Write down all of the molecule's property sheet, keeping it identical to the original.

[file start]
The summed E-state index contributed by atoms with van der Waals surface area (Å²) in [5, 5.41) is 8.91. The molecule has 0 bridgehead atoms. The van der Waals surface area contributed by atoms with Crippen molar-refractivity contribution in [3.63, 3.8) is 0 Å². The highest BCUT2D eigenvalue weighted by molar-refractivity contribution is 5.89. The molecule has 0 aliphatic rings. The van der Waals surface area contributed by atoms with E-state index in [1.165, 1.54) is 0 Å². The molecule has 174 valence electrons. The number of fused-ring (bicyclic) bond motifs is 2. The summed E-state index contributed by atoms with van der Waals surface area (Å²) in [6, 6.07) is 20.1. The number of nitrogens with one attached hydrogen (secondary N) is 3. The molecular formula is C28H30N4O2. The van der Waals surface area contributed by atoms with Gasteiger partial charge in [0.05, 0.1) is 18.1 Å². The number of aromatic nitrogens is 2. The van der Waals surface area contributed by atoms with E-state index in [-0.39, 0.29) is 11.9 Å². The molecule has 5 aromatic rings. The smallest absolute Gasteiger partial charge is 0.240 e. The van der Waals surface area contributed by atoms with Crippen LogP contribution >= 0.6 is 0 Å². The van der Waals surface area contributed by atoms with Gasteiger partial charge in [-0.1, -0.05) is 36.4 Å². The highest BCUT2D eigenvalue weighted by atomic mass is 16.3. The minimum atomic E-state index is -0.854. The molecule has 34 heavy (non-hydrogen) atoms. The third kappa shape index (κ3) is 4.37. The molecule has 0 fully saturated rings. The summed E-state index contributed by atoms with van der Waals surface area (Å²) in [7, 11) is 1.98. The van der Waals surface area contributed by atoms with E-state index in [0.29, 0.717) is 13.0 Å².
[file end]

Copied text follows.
The summed E-state index contributed by atoms with van der Waals surface area (Å²) in [5, 5.41) is 8.91. The molecule has 0 bridgehead atoms. The van der Waals surface area contributed by atoms with Crippen molar-refractivity contribution in [3.63, 3.8) is 0 Å². The highest BCUT2D eigenvalue weighted by molar-refractivity contribution is 5.89. The molecule has 0 aliphatic rings. The van der Waals surface area contributed by atoms with E-state index in [1.165, 1.54) is 0 Å². The molecule has 174 valence electrons. The number of fused-ring (bicyclic) bond motifs is 2. The summed E-state index contributed by atoms with van der Waals surface area (Å²) in [6, 6.07) is 20.1. The number of nitrogens with one attached hydrogen (secondary N) is 3. The molecular formula is C28H30N4O2. The van der Waals surface area contributed by atoms with Gasteiger partial charge in [0.05, 0.1) is 18.1 Å². The number of aromatic nitrogens is 2. The van der Waals surface area contributed by atoms with E-state index in [-0.39, 0.29) is 11.9 Å². The molecule has 5 aromatic rings. The smallest absolute Gasteiger partial charge is 0.240 e. The van der Waals surface area contributed by atoms with Crippen LogP contribution >= 0.6 is 0 Å². The van der Waals surface area contributed by atoms with Gasteiger partial charge in [-0.1, -0.05) is 36.4 Å². The highest BCUT2D eigenvalue weighted by atomic mass is 16.3. The minimum atomic E-state index is -0.854. The molecule has 34 heavy (non-hydrogen) atoms. The third kappa shape index (κ3) is 4.37. The molecule has 0 fully saturated rings. The summed E-state index contributed by atoms with van der Waals surface area (Å²) in [7, 11) is 1.98. The van der Waals surface area contributed by atoms with E-state index in [0.29, 0.717) is 13.0 Å².